Photo: Tennessee Education Commissioner Penny Schwinn
Photo Credit: Tennessee Department of Education / Facebook
Published August 4, 2021
The Tennessee Conservative [By Jason Vaughn] –
The Tennessee Department of Education released guidance last week regarding teaching critical race theory in schools. Education Commissioner Penny Schwinn had previously promised the guidelines in response to the controversy surrounding the new law.
Tennessee was one of the first states to pass a law banning schools from teaching subjects related to critical race theory. The law does not single out critical race, which is usually taught in college and law school. However, Republican lawmakers have specified this theory as a reason behind the new law.
Under the Department of Education’s new guidelines, only current Tennessee students, parents, and teachers would be able to file official complaints about prohibited topics. These include race, white privilege, and systemic racism.
The person filing the complaint must be from the district “in which the allegation(s) arose,” and it has to be done within 30 days.
When the Tennessee General Assembly first banned critical race theory, Senator Brian Kelsey proposed a few additions to the legislation.
These additions included forbidding educators from teaching that “the rule of law does not exist, but instead is a series of power relationships and struggles among racial or other groups.”
Kelsey added, “That is the very definition of critical race theory. I was subject to this teaching 20 years ago in law school and know it very well, and that is the very definition of it.”
The Department of Education released 11 pages of guidance regarding critical race theory and the new law. They lay out exactly what can and cannot be taught in Tennessee schools.
Schools cannot teach that a person “by virtue of their race or sex, is inherently privileged, racist, sexist, or oppressive, whether consciously or subconsciously.”
However, they are able to have impartial lessons about controversial topics in history.
These guidelines allow for discussions “on the historical oppression of a particular group of people based on race, ethnicity, class, nationality, religion, or geographic region.”
Governor Bill Lee called the teaching of this theory divisive.
“Critical race theory is un-American,” he said. “It fundamentally puts groups of people above the sanctity of the individual which is a founding principle of this nation. It’s appropriate that we would not teach critical race theory in this state.”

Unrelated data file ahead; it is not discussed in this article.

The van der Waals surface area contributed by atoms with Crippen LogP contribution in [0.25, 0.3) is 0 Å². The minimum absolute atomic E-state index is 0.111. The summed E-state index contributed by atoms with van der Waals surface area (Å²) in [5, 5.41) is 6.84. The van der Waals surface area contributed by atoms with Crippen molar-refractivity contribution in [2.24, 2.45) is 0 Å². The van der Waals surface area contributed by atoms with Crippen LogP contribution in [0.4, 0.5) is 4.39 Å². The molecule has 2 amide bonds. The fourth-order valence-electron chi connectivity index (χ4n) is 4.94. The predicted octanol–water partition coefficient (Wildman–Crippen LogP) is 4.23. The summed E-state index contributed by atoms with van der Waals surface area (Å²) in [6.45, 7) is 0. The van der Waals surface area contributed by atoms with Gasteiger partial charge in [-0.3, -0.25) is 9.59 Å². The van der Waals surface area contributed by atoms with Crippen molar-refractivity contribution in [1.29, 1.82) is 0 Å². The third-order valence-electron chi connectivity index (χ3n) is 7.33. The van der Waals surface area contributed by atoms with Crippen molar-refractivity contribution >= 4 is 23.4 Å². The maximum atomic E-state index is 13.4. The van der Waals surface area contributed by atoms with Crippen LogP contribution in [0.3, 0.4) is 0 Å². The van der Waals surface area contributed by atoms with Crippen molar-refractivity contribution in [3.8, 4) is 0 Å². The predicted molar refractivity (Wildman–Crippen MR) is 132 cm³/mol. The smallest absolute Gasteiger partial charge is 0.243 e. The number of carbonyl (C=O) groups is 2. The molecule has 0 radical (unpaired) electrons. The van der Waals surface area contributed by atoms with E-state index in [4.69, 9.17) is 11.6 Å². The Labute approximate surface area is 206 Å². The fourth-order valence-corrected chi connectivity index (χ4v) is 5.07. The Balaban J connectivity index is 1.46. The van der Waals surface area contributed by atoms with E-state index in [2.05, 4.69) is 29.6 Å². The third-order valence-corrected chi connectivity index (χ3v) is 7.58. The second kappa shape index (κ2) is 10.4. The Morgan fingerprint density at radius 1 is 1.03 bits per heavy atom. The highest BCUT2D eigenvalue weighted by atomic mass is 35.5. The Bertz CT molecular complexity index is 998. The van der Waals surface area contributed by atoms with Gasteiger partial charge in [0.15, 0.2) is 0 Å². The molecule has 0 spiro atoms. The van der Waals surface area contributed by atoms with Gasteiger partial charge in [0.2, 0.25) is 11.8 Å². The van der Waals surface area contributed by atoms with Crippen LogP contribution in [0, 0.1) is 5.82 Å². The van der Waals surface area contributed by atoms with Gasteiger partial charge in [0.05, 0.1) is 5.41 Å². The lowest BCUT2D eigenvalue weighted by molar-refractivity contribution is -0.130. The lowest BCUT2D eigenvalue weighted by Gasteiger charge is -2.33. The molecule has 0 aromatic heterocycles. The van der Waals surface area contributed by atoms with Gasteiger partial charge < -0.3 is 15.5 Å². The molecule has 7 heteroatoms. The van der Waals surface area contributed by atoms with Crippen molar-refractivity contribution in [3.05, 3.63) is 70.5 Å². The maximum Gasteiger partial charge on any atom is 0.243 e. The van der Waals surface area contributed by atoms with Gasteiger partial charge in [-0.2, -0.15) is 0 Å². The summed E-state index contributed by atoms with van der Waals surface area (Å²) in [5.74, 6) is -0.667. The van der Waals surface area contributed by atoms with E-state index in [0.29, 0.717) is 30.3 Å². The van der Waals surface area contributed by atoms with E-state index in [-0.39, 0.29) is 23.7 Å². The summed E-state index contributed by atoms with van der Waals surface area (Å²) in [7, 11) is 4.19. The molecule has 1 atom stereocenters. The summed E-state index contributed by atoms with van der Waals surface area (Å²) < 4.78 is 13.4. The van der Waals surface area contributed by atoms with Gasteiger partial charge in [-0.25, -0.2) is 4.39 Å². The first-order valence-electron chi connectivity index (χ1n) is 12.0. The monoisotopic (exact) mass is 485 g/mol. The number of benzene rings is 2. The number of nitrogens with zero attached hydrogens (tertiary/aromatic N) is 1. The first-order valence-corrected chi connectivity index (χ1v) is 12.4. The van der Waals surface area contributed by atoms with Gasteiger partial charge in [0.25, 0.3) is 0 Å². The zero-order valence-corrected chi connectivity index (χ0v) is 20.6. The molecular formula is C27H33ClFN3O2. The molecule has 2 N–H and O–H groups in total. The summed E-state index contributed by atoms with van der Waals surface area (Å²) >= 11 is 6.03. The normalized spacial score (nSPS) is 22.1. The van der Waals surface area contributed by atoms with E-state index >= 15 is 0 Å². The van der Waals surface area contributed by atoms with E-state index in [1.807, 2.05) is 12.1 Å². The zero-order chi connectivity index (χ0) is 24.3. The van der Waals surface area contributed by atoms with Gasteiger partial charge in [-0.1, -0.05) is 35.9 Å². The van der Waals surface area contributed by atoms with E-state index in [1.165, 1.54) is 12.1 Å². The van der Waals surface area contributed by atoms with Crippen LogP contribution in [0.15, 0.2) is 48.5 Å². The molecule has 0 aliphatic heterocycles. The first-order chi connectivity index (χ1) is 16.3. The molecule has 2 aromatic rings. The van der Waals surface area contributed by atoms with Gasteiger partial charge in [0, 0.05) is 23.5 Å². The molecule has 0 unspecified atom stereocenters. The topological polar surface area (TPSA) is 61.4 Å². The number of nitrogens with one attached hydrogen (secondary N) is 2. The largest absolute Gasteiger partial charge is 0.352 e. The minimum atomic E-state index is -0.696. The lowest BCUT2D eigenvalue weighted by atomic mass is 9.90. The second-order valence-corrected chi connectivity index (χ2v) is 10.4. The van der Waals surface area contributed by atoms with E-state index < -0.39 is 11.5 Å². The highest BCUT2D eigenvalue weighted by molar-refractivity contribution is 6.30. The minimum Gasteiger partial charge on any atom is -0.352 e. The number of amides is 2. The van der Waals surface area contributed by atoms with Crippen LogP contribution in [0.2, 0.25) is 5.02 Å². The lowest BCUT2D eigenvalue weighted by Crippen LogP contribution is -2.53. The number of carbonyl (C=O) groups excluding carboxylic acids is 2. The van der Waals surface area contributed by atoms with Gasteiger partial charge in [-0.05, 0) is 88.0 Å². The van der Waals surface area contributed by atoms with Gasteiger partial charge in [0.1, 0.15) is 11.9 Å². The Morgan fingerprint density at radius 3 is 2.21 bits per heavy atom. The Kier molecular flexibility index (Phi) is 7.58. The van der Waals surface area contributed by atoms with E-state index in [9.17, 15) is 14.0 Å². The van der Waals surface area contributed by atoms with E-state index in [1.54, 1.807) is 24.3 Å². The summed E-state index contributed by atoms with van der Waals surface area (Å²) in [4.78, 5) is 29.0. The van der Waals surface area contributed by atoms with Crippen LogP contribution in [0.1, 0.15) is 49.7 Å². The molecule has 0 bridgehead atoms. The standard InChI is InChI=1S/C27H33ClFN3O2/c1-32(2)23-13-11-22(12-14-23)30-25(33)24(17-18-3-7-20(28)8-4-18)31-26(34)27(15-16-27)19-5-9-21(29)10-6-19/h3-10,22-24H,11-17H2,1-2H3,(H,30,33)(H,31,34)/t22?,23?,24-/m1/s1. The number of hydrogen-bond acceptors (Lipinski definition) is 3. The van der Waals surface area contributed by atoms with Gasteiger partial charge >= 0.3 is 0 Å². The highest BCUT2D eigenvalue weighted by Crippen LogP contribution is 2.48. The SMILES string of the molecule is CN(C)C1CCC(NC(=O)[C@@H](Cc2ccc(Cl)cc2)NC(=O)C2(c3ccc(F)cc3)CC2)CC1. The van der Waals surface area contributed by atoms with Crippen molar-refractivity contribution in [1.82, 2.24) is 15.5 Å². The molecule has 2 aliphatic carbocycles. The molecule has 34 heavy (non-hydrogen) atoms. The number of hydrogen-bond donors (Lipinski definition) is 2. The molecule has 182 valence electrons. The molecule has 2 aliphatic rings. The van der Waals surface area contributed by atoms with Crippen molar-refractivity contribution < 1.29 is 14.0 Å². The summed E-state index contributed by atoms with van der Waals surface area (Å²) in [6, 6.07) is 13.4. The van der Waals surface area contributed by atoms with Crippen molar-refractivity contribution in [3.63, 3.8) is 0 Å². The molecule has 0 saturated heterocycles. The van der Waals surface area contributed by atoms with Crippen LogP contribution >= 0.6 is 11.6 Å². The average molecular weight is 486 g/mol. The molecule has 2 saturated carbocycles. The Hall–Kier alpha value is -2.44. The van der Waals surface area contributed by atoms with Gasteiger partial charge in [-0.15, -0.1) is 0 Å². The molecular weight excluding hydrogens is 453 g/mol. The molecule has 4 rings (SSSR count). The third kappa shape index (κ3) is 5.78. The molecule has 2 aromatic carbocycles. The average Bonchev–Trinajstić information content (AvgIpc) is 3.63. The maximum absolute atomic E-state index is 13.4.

The Tennessee Department of Education will be able to withhold funding from school districts that are found to have violated the new law. Districts will have the option to appeal the decision.
The first violation could lead to the department withholding two percent or $1 million of annual funds. A second violation would cause the withholding of four percent, or $2 million.
After five or more violations the department could withhold 5 percent of annual funding or $5 million.
Lee said it is important for the public to share their thoughts about the critical race theory guidelines.
“We need to know what the public thinks about those guidelines but we need to be very clear,” he said. “Our legislature, the people spoke, and we will not be teaching critical race theory in Tennessee.”
Tennesseans can submit their comments until August 11 to this email address: EDU.PublicComments@tn.gov
About the Author:
Jason Vaughn, Media Coordinator for The Tennessee Conservative
Jason previously worked for a legacy publishing company based in Crossville, TN in a variety of roles through his career. Most recently, he served as Deputy Directory for their flagship publication. Prior, he was a freelance journalist writing articles that appeared in the Herald Citizen, the Crossville Chronicle and The Oracle among others. He graduated from Tennessee Technological University with a Bachelor’s in English-Journalism, with minors in Broadcast Journalism and History. Contact Jason at news@TennesseeConservativeNews.com